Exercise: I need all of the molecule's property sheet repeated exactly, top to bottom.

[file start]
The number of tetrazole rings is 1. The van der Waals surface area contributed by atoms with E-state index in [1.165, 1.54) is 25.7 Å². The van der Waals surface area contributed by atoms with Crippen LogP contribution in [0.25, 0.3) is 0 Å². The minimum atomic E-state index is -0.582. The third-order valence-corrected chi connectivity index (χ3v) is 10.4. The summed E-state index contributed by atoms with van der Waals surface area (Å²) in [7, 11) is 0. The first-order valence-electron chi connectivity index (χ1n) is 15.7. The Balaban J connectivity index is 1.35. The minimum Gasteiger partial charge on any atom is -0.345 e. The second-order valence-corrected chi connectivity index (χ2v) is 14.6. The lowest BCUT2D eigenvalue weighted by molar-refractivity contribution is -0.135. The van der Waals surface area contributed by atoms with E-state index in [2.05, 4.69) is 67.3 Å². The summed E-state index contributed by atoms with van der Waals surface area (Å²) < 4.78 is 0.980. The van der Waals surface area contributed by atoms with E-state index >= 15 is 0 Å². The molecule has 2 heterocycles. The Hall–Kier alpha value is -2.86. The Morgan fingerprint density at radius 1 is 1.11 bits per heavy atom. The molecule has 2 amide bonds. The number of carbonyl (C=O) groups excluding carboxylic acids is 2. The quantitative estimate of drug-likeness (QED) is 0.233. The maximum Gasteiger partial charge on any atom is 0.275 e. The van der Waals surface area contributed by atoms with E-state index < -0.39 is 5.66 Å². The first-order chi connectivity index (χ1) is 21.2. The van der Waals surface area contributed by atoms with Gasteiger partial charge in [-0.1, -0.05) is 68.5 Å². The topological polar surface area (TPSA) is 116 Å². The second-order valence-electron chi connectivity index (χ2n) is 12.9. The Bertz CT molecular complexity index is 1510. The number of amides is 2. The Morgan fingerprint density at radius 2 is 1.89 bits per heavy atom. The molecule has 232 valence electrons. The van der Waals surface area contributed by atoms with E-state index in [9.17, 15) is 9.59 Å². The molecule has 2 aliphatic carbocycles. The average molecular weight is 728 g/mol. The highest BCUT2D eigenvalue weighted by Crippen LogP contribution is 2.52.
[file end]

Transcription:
The number of tetrazole rings is 1. The van der Waals surface area contributed by atoms with E-state index in [1.165, 1.54) is 25.7 Å². The van der Waals surface area contributed by atoms with Crippen LogP contribution in [0.25, 0.3) is 0 Å². The minimum atomic E-state index is -0.582. The third-order valence-corrected chi connectivity index (χ3v) is 10.4. The summed E-state index contributed by atoms with van der Waals surface area (Å²) in [7, 11) is 0. The first-order valence-electron chi connectivity index (χ1n) is 15.7. The Balaban J connectivity index is 1.35. The minimum Gasteiger partial charge on any atom is -0.345 e. The second-order valence-corrected chi connectivity index (χ2v) is 14.6. The lowest BCUT2D eigenvalue weighted by molar-refractivity contribution is -0.135. The van der Waals surface area contributed by atoms with E-state index in [2.05, 4.69) is 67.3 Å². The summed E-state index contributed by atoms with van der Waals surface area (Å²) < 4.78 is 0.980. The van der Waals surface area contributed by atoms with E-state index >= 15 is 0 Å². The molecule has 2 heterocycles. The Hall–Kier alpha value is -2.86. The Morgan fingerprint density at radius 1 is 1.11 bits per heavy atom. The molecule has 2 amide bonds. The number of carbonyl (C=O) groups excluding carboxylic acids is 2. The quantitative estimate of drug-likeness (QED) is 0.233. The maximum Gasteiger partial charge on any atom is 0.275 e. The van der Waals surface area contributed by atoms with E-state index < -0.39 is 5.66 Å². The first-order chi connectivity index (χ1) is 21.2. The van der Waals surface area contributed by atoms with Gasteiger partial charge in [-0.1, -0.05) is 68.5 Å². The topological polar surface area (TPSA) is 116 Å². The second-order valence-electron chi connectivity index (χ2n) is 12.9. The Bertz CT molecular complexity index is 1510. The number of amides is 2. The Morgan fingerprint density at radius 2 is 1.89 bits per heavy atom. The molecule has 232 valence electrons. The van der Waals surface area contributed by atoms with E-state index in [9.17, 15) is 9.59 Å². The molecule has 2 aliphatic carbocycles. The average molecular weight is 728 g/mol. The highest BCUT2D eigenvalue weighted by Crippen LogP contribution is 2.52.